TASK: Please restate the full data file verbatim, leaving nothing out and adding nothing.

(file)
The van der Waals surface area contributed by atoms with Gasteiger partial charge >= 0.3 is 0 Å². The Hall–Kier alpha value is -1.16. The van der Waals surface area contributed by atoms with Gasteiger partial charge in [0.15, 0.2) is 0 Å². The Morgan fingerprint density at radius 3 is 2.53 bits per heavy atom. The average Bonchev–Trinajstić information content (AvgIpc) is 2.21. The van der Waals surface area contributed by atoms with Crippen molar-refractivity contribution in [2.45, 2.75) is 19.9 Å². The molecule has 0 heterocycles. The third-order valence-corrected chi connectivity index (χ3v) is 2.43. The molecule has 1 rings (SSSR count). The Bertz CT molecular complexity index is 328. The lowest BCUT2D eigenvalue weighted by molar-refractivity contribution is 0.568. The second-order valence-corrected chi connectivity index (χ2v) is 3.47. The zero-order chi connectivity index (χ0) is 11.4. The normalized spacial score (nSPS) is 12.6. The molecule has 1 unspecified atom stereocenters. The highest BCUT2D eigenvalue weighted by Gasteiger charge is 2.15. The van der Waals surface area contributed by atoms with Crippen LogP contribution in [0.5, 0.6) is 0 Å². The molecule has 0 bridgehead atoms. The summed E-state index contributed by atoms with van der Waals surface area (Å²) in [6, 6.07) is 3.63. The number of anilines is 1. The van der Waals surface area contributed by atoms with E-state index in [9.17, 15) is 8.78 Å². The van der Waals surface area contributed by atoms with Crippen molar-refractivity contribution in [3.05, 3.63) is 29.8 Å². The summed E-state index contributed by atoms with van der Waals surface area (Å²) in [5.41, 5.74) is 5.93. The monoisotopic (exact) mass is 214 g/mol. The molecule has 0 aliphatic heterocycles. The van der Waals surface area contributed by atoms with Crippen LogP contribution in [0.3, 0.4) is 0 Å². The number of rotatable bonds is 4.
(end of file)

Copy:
The van der Waals surface area contributed by atoms with Gasteiger partial charge >= 0.3 is 0 Å². The Hall–Kier alpha value is -1.16. The van der Waals surface area contributed by atoms with Gasteiger partial charge in [0.15, 0.2) is 0 Å². The Morgan fingerprint density at radius 3 is 2.53 bits per heavy atom. The average Bonchev–Trinajstić information content (AvgIpc) is 2.21. The van der Waals surface area contributed by atoms with Crippen molar-refractivity contribution in [2.45, 2.75) is 19.9 Å². The molecule has 0 heterocycles. The third-order valence-corrected chi connectivity index (χ3v) is 2.43. The molecule has 1 rings (SSSR count). The Bertz CT molecular complexity index is 328. The lowest BCUT2D eigenvalue weighted by molar-refractivity contribution is 0.568. The second-order valence-corrected chi connectivity index (χ2v) is 3.47. The zero-order chi connectivity index (χ0) is 11.4. The normalized spacial score (nSPS) is 12.6. The molecule has 1 unspecified atom stereocenters. The highest BCUT2D eigenvalue weighted by Gasteiger charge is 2.15. The van der Waals surface area contributed by atoms with Crippen LogP contribution in [0.5, 0.6) is 0 Å². The molecule has 0 bridgehead atoms. The summed E-state index contributed by atoms with van der Waals surface area (Å²) in [6, 6.07) is 3.63. The number of anilines is 1. The van der Waals surface area contributed by atoms with E-state index in [9.17, 15) is 8.78 Å². The van der Waals surface area contributed by atoms with Crippen molar-refractivity contribution in [3.05, 3.63) is 29.8 Å². The summed E-state index contributed by atoms with van der Waals surface area (Å²) in [5.41, 5.74) is 5.93. The monoisotopic (exact) mass is 214 g/mol. The molecule has 0 aliphatic heterocycles. The van der Waals surface area contributed by atoms with Crippen LogP contribution in [0.3, 0.4) is 0 Å². The number of rotatable bonds is 4.